Editor column: ‘Changing Landscape of Media’ — an editor’s view
March 12, 2014
I did something Tuesday morning I hadn't done in at least two years: I attended a meeting with the intention of covering it with nothing but a pen and notepad.
As I've written before, my laptop goes everywhere with me, allowing me to take notes and update our Facebook page or website on the spot with breaking news — while also being able to focus on other areas of newspaper work during times when a "board" meeting becomes a "bored" one.
I've also resorted to note-taking solely on the computer during phone interviews. It's easier, more accurate and more efficient.
But Tuesday, I decided to be ironic and kick it old school when attending the Good Morning Truckee panel, "Changing Landscape of Media," at Truckee Tahoe Airport.
It was well attended by roughly 50 business owners, nonprofit representatives, public employees and others from across the North Shore and Truckee, and we listened (while I scribbled) to a panel of regional media professionals discuss the state of Truckee/Tahoe media, and where it might be headed.
The panelists — Michael Gelbman, publisher, Sierra Sun/North Lake Tahoe Bonanza; Mayumi Elegado, publisher/owner, Moonshine Ink; Katherine Hill, publisher/owner, The Weekly; JD Hoss, owner, KTKE 101.5FM Truckee Tahoe Radio; Eric Brandt, president, Tahoe TV; and Robert Grossman, anchor, Lake Tahoe TV — discussed the good, bad and ugly of the media industry's evolution the past decade.
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While "it's not all bad news," as Brandt reminded us, it's no secret that media has had quite a few downs. The biggest were in the form of the "double whammy" — as event moderator and Sierra Nevada College journalism professor Tanya Canino put it — of the Great Recession occurring at the same time as the meteoric rise of smartphones, social media and other live-information-now vehicles.
Newspapers were hit especially hard, and the unprecedented number of layoffs, reorganizations, position eliminations and responsibility shuffles from 2008-2012 has been well-documented.
Part of that unceremonious downfall for newspapers is our fault, due to a combination of the experts' inability to grasp the importance of the Internet, and an unwillingness to embrace the concept of change.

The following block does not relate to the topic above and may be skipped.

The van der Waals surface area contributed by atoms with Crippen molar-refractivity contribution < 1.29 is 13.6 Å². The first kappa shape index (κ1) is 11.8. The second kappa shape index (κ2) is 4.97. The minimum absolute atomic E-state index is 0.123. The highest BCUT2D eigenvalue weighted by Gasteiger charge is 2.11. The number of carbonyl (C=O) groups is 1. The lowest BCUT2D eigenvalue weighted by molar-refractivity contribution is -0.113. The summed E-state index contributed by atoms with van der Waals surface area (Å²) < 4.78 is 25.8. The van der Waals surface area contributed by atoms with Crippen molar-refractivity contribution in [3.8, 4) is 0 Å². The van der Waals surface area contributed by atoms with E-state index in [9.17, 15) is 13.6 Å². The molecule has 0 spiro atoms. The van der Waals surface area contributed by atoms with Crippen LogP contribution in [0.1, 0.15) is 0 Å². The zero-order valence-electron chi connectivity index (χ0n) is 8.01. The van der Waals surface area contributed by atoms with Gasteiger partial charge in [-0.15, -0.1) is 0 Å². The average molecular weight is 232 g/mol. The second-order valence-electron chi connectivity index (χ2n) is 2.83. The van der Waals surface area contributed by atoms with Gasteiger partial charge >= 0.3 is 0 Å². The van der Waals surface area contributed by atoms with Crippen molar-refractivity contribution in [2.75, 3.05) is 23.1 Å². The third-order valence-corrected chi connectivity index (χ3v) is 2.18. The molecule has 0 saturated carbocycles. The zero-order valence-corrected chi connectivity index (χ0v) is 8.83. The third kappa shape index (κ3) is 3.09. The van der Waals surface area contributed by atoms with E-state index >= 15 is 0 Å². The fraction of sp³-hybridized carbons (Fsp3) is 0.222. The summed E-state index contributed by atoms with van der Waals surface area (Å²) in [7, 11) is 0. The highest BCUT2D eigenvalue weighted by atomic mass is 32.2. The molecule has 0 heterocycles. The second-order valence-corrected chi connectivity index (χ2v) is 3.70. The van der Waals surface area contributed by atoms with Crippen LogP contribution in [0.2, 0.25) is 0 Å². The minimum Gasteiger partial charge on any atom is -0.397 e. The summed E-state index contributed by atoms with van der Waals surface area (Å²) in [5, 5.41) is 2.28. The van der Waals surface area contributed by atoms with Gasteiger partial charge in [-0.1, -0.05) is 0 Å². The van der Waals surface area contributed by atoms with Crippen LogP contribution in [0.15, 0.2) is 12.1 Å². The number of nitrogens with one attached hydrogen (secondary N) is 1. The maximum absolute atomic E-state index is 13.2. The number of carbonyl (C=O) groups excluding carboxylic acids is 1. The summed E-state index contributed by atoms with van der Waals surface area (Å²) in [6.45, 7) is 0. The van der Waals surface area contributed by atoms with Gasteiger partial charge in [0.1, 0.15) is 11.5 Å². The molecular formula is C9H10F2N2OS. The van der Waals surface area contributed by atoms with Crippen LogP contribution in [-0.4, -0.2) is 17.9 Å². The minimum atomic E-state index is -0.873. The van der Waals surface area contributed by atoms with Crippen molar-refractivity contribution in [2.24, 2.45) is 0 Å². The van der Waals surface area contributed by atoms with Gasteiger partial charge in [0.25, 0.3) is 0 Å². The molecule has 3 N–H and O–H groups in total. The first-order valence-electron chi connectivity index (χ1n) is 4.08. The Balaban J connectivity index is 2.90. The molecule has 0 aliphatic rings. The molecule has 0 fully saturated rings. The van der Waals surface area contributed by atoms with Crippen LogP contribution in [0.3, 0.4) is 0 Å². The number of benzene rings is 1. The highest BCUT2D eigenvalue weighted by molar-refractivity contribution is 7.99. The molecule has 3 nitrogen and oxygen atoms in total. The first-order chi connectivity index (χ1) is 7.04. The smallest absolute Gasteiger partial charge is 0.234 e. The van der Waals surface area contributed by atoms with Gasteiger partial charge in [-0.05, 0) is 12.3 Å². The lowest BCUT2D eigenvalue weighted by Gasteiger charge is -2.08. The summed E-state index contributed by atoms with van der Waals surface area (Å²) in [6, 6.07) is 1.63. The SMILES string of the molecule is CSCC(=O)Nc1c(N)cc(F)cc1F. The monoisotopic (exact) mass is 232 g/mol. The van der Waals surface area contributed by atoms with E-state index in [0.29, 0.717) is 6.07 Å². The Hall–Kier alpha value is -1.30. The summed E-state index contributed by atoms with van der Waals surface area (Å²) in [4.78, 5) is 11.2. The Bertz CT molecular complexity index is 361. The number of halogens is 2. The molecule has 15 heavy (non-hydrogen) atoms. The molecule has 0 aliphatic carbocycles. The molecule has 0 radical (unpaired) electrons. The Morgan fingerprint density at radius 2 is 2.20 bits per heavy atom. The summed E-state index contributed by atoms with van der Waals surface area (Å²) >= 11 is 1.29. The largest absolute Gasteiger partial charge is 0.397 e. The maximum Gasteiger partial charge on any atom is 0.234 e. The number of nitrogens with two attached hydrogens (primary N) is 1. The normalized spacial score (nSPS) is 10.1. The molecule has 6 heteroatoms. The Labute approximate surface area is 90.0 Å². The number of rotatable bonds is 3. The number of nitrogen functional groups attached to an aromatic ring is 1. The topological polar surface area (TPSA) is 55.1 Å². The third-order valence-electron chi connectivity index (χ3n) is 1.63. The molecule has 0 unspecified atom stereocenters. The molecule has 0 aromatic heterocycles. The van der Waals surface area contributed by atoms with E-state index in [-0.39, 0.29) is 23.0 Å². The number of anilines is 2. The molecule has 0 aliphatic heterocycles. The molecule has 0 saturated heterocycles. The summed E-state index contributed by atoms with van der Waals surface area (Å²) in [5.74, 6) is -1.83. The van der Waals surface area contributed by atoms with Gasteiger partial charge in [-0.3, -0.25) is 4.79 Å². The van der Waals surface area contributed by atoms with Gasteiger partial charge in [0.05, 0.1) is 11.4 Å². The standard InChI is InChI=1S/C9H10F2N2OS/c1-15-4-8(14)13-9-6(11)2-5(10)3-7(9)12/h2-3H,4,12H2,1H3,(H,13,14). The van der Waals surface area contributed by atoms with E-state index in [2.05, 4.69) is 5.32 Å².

"We were an arrogant industry … that's where we sort of stumbled … and that should never have happened," Gelbman said.
So what does the future hold for media, both here locally and in other smaller communities across America?
What we've gotten ourselves into is climbing the tall task of "balancing the financial end of the business with what the public needs to know," said Canino — after all, one very important thing to remember is even though media outlets are private businesses, "the public feels like they have ownership."
Add to that this challenge: How to overcome the "comfort news syndrome," as it's called. With the explosion of social media, blogs, Facebook, etc., the line between a "legitimate" journalistic report and subjective and slanted commentary is getting grayer and grayer.
For example, Fox News took a bit of a beating Tuesday morning. It was suggested as being the poster child for "comfort news syndrome" by a perception its content is crafted toward the portion of this country that likes to lean right, perhaps far right.
But we all know there's as strong a perception out there that certain news websites, blogs and other mediums lean too far left, or too far Tea, or too far Libertarian, etc.
The point is nowadays you can get what you want to read at the click of the mouse, rather than being delivered what we professionals who are trained to write objective news stories provide.
Then, you couple this with all the false reports and rumors cluttering cyber space, and it can be tough to know what to believe. That old saying of "don't believe everything your read in the newspaper" has transitioned nicely to the Internet.
"Brevity is an art," Elegado said. "… The challenge for us as a society is we're going to have a generation soon that won't be able to separate fact from opinion."
I couldn't have said it better myself. We all know people (not just kids, folks) these days and their love affairs with smartphones — and with that, continuing evidence that we "r" losing our grip on literacy.
I believe the odds are high that if you give most people the option of playing with an iPad or smartphone for two hours vs. reading a hard copy of "To Kill a Mockingbird," they're going to gun for the former.
So that, in a nutshell, is the challenge we face when it comes to predicting the future of local media. Not only might we struggle to deliver the amount and depth of news our readers want, but whether or not we can be trusted with the information (or if it can even be consumed) is a legitimate concern.
Kevin MacMillan is managing editor of the Sierra Sun and North Lake Tahoe Bonanza newspapers; he may be reached for comment at firstname.lastname@example.org. Follow him on Twitter @Kevin1MacMillan.
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